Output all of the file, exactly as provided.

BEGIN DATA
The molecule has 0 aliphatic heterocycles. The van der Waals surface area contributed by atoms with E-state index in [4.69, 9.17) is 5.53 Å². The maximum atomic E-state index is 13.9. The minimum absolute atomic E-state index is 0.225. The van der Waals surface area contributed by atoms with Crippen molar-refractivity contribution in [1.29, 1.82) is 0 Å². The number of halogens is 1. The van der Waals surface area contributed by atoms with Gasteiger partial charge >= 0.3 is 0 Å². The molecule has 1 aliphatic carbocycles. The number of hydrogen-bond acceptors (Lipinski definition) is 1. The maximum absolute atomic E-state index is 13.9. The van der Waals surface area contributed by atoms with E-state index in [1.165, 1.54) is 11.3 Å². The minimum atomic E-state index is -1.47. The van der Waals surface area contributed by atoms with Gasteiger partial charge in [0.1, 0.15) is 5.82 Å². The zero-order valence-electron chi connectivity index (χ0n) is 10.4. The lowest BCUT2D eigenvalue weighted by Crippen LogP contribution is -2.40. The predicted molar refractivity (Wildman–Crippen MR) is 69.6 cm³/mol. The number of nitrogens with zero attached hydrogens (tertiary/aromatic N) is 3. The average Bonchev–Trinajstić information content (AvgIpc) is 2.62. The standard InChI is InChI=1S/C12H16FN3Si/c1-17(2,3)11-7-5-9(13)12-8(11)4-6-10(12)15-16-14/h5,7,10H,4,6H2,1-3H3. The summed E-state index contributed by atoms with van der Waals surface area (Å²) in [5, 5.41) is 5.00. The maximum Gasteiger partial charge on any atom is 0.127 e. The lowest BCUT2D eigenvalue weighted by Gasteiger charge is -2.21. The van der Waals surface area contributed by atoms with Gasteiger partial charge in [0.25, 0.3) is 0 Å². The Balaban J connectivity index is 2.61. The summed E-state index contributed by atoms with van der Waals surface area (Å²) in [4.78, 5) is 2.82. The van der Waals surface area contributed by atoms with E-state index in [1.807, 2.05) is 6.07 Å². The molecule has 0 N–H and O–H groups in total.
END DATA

The molecule has 0 aliphatic heterocycles. The van der Waals surface area contributed by atoms with E-state index in [4.69, 9.17) is 5.53 Å². The maximum atomic E-state index is 13.9. The minimum absolute atomic E-state index is 0.225. The van der Waals surface area contributed by atoms with Crippen molar-refractivity contribution in [1.29, 1.82) is 0 Å². The number of halogens is 1. The van der Waals surface area contributed by atoms with Gasteiger partial charge >= 0.3 is 0 Å². The molecule has 1 aliphatic carbocycles. The number of hydrogen-bond acceptors (Lipinski definition) is 1. The maximum absolute atomic E-state index is 13.9. The van der Waals surface area contributed by atoms with E-state index in [1.165, 1.54) is 11.3 Å². The minimum atomic E-state index is -1.47. The van der Waals surface area contributed by atoms with Gasteiger partial charge in [0.1, 0.15) is 5.82 Å². The zero-order valence-electron chi connectivity index (χ0n) is 10.4. The lowest BCUT2D eigenvalue weighted by Crippen LogP contribution is -2.40. The predicted molar refractivity (Wildman–Crippen MR) is 69.6 cm³/mol. The number of nitrogens with zero attached hydrogens (tertiary/aromatic N) is 3. The average Bonchev–Trinajstić information content (AvgIpc) is 2.62. The standard InChI is InChI=1S/C12H16FN3Si/c1-17(2,3)11-7-5-9(13)12-8(11)4-6-10(12)15-16-14/h5,7,10H,4,6H2,1-3H3. The summed E-state index contributed by atoms with van der Waals surface area (Å²) in [5, 5.41) is 5.00. The maximum Gasteiger partial charge on any atom is 0.127 e. The lowest BCUT2D eigenvalue weighted by Gasteiger charge is -2.21. The van der Waals surface area contributed by atoms with Gasteiger partial charge in [0.25, 0.3) is 0 Å². The Balaban J connectivity index is 2.61. The summed E-state index contributed by atoms with van der Waals surface area (Å²) in [4.78, 5) is 2.82. The van der Waals surface area contributed by atoms with E-state index in [1.807, 2.05) is 6.07 Å². The molecule has 0 N–H and O–H groups in total.